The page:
Hospital trusts urgently need more equipment, staff, and space to deal with a huge backlog of scans for cancer and other conditions, as more than 600,000 patients await CT, MRI, and other scans amid the coronavirus crisis, the report noted.
"It's sort of a perfect storm in terms of delivering capacity," said Dr. Caroline Rubin, vice president of clinical radiology at the RCR. "It was not good before COVID-19, and now it has reduced as a result of it. I have no idea how long it will take to clear the backlog, we are doing all we can in terms of trying to get patients through."
Dr. Caroline Rubin.
She said there was a "significant block capacity gap in terms of the number of scanners," with the U.K. having one of the lowest number when compared with other countries. The most recent data from the Organization for Economic Co-operation and Development show the U.K. has 9.4 CT scanners per million population; France has twice as many, and Germany four times.
There also need to be more staff to run them, including nuclear medicine specialists, she continued. RCR stats show at the end of 2019 that the U.K. needed another 1900 radiologists (33% of the workforce again) to keep up with (pre-COVID-19) demand. "So not just radiologists but radiographers, it is a whole-team approach that we need to get right," she explained.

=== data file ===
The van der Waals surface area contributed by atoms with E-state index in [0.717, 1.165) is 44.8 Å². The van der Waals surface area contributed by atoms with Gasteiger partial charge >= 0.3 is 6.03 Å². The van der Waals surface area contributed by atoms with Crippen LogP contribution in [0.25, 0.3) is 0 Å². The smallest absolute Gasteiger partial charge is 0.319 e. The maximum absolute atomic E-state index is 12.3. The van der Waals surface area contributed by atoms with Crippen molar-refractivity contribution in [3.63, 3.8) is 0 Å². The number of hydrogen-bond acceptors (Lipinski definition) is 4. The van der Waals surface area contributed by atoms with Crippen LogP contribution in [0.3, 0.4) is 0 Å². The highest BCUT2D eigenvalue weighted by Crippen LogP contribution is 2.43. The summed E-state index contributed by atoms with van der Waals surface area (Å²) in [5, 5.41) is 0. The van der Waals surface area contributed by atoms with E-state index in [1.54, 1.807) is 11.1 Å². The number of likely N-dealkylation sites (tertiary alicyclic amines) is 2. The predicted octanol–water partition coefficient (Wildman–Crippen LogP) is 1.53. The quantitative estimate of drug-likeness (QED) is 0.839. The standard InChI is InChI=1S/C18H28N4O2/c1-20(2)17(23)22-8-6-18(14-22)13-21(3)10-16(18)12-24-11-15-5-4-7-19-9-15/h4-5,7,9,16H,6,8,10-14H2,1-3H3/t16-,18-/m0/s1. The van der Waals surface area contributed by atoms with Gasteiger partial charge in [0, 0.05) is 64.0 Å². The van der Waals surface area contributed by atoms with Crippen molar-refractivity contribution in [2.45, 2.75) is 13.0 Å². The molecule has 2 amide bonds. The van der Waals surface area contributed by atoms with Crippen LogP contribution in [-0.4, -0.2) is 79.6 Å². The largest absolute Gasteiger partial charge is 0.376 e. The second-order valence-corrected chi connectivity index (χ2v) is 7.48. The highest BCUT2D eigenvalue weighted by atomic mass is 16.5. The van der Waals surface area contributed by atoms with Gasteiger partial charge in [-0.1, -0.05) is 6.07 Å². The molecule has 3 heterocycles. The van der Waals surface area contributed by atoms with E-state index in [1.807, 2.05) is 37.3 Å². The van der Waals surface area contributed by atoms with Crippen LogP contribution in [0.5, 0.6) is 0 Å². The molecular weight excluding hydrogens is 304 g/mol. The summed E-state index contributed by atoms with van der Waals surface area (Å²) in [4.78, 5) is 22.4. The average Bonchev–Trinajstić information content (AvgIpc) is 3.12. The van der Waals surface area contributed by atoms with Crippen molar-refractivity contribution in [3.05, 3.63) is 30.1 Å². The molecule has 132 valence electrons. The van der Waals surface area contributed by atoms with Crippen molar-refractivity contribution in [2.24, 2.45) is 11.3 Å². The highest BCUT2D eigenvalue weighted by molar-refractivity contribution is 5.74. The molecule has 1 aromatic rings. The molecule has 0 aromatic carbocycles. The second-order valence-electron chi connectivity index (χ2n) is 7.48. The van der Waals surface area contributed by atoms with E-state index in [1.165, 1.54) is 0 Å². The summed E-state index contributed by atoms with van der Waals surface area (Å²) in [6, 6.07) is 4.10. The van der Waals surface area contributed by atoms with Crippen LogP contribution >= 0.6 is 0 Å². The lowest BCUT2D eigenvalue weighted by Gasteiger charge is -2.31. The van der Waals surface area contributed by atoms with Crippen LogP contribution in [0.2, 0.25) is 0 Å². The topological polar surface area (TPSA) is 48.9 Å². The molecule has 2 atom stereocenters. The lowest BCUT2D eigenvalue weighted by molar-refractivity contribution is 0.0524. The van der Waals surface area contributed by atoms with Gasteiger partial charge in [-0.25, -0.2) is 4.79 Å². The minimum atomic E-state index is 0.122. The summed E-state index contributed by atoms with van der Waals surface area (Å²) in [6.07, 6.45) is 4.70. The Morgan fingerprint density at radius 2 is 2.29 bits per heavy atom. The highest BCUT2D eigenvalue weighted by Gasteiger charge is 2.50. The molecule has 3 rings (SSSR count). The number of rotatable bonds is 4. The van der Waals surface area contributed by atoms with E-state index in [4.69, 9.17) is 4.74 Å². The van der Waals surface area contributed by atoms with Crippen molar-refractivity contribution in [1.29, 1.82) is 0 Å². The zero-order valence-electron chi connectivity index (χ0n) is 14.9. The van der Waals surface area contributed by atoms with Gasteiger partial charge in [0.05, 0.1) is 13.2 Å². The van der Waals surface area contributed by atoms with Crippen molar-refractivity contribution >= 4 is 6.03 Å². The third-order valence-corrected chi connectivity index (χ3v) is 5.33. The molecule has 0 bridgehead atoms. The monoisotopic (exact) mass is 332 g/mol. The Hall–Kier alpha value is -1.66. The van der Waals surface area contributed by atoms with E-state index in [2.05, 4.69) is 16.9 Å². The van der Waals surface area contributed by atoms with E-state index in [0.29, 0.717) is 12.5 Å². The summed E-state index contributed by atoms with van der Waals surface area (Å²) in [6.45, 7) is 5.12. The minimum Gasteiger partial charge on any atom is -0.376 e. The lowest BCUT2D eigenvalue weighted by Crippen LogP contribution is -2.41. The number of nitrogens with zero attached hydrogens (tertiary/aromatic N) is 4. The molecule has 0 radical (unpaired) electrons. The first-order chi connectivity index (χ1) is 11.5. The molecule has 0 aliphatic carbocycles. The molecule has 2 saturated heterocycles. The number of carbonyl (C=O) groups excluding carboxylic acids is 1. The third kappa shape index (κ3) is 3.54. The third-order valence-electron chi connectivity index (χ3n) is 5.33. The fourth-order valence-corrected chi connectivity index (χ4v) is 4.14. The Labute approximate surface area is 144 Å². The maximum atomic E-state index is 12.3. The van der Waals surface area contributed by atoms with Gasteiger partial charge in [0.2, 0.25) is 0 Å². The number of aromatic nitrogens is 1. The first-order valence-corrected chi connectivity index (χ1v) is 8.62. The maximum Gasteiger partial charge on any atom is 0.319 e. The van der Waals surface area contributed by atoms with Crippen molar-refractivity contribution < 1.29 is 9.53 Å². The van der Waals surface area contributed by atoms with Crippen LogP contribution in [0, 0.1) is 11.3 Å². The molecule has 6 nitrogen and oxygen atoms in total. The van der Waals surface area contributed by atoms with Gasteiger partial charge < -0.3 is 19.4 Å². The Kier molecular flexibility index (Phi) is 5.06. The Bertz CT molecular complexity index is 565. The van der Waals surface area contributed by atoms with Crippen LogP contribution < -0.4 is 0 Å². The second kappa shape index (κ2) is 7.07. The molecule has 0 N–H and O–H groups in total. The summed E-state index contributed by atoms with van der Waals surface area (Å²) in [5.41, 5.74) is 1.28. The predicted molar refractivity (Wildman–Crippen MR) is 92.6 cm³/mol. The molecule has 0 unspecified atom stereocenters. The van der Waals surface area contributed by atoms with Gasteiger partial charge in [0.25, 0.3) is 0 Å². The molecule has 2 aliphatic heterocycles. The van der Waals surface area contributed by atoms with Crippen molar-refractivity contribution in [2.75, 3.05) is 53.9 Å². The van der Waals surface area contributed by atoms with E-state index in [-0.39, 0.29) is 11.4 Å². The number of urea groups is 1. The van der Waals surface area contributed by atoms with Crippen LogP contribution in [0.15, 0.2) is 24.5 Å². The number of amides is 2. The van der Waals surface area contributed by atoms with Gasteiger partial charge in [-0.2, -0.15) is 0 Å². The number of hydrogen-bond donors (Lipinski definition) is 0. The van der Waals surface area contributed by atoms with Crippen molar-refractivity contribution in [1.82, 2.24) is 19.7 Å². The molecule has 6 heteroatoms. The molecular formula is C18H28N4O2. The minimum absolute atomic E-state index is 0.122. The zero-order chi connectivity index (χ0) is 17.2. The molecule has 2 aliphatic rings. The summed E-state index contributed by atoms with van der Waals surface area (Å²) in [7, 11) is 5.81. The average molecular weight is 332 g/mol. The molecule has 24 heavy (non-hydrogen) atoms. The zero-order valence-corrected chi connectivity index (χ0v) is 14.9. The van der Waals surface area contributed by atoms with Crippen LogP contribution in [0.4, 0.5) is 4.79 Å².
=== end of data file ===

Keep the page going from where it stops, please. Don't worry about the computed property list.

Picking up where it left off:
The regional picture
According to The Guardian report, Croydon health service, in south London, has revealed that within six weeks, it will need one CT, one MRI, and two ultrasound scanners to address the shortfall. Leeds Teaching Hospitals National Health Service (NHS) Trust needs two MRI and two CT scanners, as well as extra staff to operate them and more space for patient waiting areas. Great Western Hospitals NHS Foundation Trust needs two CT scanners, but it will also need qualified staff and for other scanners to operate at full capacity. Oxford University Hospitals NHS Foundation Trust said it needed two static CT scanners, three static MRI scanners, and four ultrasound units.
"Much of the existing stock is faulty and unreliable, causing delay, disruption, and added anxiety for patients," said Saffron Cordery, deputy chief executive of NHS Providers. "The pressures are likely to intensify in the coming months as more people are referred for scans, reflecting pent-up demand that didn't surface during the initial surge of COVID-19 cases."
At the Royal Free Hospital in London, 34,769 patients were waiting in June -- up from 30,242 a year ago. Addenbrooke's in Cambridge had 39,009 patients awaiting imaging studies -- 632 of these were cancer patients -- as of 10 June 2020, up from 28,684 at the same time last year, stated The Guardian.
"The challenge is one of creating safe patient access to imaging facilities in a manner that respects the social distancing and other infection prevention rules set out nationally," said Dr. Ashley Shaw, Cambridge University Hospitals NHS Foundation Trust medical director, who is a radiologist. "We have for some time been utilising private sector hospitals and are establishing other additional resources, including mobile facilities, to increase volumes."
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